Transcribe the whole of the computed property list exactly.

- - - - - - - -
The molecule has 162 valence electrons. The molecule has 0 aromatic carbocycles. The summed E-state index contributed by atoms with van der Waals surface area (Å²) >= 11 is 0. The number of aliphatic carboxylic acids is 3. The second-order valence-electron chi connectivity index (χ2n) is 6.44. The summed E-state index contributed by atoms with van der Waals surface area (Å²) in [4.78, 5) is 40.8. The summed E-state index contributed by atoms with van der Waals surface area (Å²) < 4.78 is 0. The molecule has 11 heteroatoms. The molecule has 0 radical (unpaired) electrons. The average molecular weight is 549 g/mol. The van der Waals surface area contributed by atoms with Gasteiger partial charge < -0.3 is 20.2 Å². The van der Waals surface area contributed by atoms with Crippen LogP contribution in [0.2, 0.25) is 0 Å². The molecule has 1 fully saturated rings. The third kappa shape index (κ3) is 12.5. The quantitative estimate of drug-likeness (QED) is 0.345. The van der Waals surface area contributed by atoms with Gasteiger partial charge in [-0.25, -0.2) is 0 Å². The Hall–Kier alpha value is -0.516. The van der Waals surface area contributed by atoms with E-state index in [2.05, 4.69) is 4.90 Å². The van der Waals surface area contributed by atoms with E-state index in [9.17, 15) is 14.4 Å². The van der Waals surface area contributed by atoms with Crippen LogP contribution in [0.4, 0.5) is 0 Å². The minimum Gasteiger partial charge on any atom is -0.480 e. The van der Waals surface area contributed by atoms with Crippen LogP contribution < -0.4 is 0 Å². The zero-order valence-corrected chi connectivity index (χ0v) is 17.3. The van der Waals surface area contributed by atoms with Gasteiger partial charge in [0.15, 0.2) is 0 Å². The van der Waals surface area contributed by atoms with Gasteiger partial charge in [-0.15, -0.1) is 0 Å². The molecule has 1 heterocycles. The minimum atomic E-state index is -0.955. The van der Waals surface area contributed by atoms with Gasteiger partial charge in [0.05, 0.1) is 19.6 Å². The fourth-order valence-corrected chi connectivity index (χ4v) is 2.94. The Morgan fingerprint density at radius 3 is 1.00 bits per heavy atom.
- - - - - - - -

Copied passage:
The molecule has 162 valence electrons. The molecule has 0 aromatic carbocycles. The summed E-state index contributed by atoms with van der Waals surface area (Å²) >= 11 is 0. The number of aliphatic carboxylic acids is 3. The second-order valence-electron chi connectivity index (χ2n) is 6.44. The summed E-state index contributed by atoms with van der Waals surface area (Å²) in [4.78, 5) is 40.8. The summed E-state index contributed by atoms with van der Waals surface area (Å²) < 4.78 is 0. The molecule has 11 heteroatoms. The molecule has 0 radical (unpaired) electrons. The average molecular weight is 549 g/mol. The van der Waals surface area contributed by atoms with Gasteiger partial charge < -0.3 is 20.2 Å². The van der Waals surface area contributed by atoms with Crippen LogP contribution in [0.2, 0.25) is 0 Å². The molecule has 1 fully saturated rings. The third kappa shape index (κ3) is 12.5. The quantitative estimate of drug-likeness (QED) is 0.345. The van der Waals surface area contributed by atoms with Gasteiger partial charge in [-0.25, -0.2) is 0 Å². The Hall–Kier alpha value is -0.516. The van der Waals surface area contributed by atoms with E-state index in [2.05, 4.69) is 4.90 Å². The van der Waals surface area contributed by atoms with E-state index in [9.17, 15) is 14.4 Å². The van der Waals surface area contributed by atoms with Crippen LogP contribution in [0.4, 0.5) is 0 Å². The minimum Gasteiger partial charge on any atom is -0.480 e. The van der Waals surface area contributed by atoms with Crippen LogP contribution < -0.4 is 0 Å². The zero-order valence-corrected chi connectivity index (χ0v) is 17.3. The van der Waals surface area contributed by atoms with Gasteiger partial charge in [0.15, 0.2) is 0 Å². The van der Waals surface area contributed by atoms with Gasteiger partial charge in [-0.15, -0.1) is 0 Å². The molecule has 1 heterocycles. The minimum atomic E-state index is -0.955. The van der Waals surface area contributed by atoms with Gasteiger partial charge in [0.05, 0.1) is 19.6 Å². The fourth-order valence-corrected chi connectivity index (χ4v) is 2.94. The Morgan fingerprint density at radius 3 is 1.00 bits per heavy atom.